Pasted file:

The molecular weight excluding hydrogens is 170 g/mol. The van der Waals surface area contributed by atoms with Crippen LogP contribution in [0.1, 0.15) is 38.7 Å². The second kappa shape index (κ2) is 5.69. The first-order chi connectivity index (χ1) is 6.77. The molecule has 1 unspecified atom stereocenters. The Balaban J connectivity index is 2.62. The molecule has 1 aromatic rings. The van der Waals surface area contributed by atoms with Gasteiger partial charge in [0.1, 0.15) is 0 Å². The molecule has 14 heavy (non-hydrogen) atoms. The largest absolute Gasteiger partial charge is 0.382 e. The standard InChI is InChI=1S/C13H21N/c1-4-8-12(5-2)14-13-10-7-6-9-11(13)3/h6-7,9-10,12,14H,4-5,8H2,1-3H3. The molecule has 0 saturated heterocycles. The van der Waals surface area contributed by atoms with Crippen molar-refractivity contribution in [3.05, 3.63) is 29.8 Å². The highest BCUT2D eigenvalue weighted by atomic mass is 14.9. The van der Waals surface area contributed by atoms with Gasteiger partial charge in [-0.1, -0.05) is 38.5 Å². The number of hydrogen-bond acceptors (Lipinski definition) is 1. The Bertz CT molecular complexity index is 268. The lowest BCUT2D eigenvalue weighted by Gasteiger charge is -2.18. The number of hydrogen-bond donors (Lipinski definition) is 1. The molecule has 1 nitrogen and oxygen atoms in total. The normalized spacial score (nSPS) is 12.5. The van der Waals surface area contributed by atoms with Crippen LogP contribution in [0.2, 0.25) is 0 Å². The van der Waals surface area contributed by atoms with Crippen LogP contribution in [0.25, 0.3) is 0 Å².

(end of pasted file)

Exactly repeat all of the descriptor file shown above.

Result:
The molecular weight excluding hydrogens is 170 g/mol. The van der Waals surface area contributed by atoms with Crippen LogP contribution in [0.1, 0.15) is 38.7 Å². The second kappa shape index (κ2) is 5.69. The first-order chi connectivity index (χ1) is 6.77. The molecule has 1 unspecified atom stereocenters. The Balaban J connectivity index is 2.62. The molecule has 1 aromatic rings. The van der Waals surface area contributed by atoms with Gasteiger partial charge in [0.1, 0.15) is 0 Å². The molecule has 14 heavy (non-hydrogen) atoms. The largest absolute Gasteiger partial charge is 0.382 e. The standard InChI is InChI=1S/C13H21N/c1-4-8-12(5-2)14-13-10-7-6-9-11(13)3/h6-7,9-10,12,14H,4-5,8H2,1-3H3. The molecule has 0 saturated heterocycles. The van der Waals surface area contributed by atoms with Crippen molar-refractivity contribution in [3.05, 3.63) is 29.8 Å². The highest BCUT2D eigenvalue weighted by atomic mass is 14.9. The van der Waals surface area contributed by atoms with Gasteiger partial charge in [-0.1, -0.05) is 38.5 Å². The number of hydrogen-bond acceptors (Lipinski definition) is 1. The Bertz CT molecular complexity index is 268. The lowest BCUT2D eigenvalue weighted by Gasteiger charge is -2.18. The number of hydrogen-bond donors (Lipinski definition) is 1. The molecule has 1 nitrogen and oxygen atoms in total. The normalized spacial score (nSPS) is 12.5. The van der Waals surface area contributed by atoms with Crippen LogP contribution in [0.2, 0.25) is 0 Å². The van der Waals surface area contributed by atoms with Crippen LogP contribution in [0.25, 0.3) is 0 Å².